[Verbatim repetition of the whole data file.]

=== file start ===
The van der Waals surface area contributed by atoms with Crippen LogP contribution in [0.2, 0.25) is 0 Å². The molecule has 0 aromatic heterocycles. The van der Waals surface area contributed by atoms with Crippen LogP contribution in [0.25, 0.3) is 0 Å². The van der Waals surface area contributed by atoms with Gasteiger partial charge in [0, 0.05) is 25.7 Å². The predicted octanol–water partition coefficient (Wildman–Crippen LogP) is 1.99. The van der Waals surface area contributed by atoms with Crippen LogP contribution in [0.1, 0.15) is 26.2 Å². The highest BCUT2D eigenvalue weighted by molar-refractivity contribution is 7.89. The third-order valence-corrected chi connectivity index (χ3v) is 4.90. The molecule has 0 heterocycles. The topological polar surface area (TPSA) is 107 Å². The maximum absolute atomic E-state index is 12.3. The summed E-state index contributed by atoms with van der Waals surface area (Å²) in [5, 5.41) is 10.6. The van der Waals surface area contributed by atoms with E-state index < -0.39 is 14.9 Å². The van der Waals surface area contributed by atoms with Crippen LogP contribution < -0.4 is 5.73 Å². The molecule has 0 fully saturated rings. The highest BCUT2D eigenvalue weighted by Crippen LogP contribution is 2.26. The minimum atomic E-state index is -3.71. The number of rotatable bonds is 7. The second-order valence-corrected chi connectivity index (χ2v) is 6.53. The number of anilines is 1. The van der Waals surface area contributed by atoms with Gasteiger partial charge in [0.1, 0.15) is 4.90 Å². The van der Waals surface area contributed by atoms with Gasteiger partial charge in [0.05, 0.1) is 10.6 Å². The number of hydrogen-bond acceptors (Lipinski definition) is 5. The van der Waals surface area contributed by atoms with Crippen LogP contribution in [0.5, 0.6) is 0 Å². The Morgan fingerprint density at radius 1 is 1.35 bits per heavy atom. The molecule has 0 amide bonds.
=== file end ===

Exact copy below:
The van der Waals surface area contributed by atoms with Crippen LogP contribution in [0.2, 0.25) is 0 Å². The molecule has 0 aromatic heterocycles. The van der Waals surface area contributed by atoms with Crippen LogP contribution in [0.25, 0.3) is 0 Å². The van der Waals surface area contributed by atoms with Gasteiger partial charge in [0, 0.05) is 25.7 Å². The predicted octanol–water partition coefficient (Wildman–Crippen LogP) is 1.99. The van der Waals surface area contributed by atoms with Crippen LogP contribution in [0.1, 0.15) is 26.2 Å². The highest BCUT2D eigenvalue weighted by molar-refractivity contribution is 7.89. The third-order valence-corrected chi connectivity index (χ3v) is 4.90. The molecule has 0 heterocycles. The topological polar surface area (TPSA) is 107 Å². The maximum absolute atomic E-state index is 12.3. The summed E-state index contributed by atoms with van der Waals surface area (Å²) in [5, 5.41) is 10.6. The van der Waals surface area contributed by atoms with E-state index < -0.39 is 14.9 Å². The van der Waals surface area contributed by atoms with Crippen LogP contribution < -0.4 is 5.73 Å². The molecule has 0 fully saturated rings. The highest BCUT2D eigenvalue weighted by Crippen LogP contribution is 2.26. The minimum atomic E-state index is -3.71. The number of rotatable bonds is 7. The second-order valence-corrected chi connectivity index (χ2v) is 6.53. The number of anilines is 1. The van der Waals surface area contributed by atoms with Gasteiger partial charge in [0.1, 0.15) is 4.90 Å². The van der Waals surface area contributed by atoms with Gasteiger partial charge in [0.05, 0.1) is 10.6 Å². The number of hydrogen-bond acceptors (Lipinski definition) is 5. The van der Waals surface area contributed by atoms with Crippen LogP contribution in [0.5, 0.6) is 0 Å². The Morgan fingerprint density at radius 1 is 1.35 bits per heavy atom. The molecule has 0 amide bonds.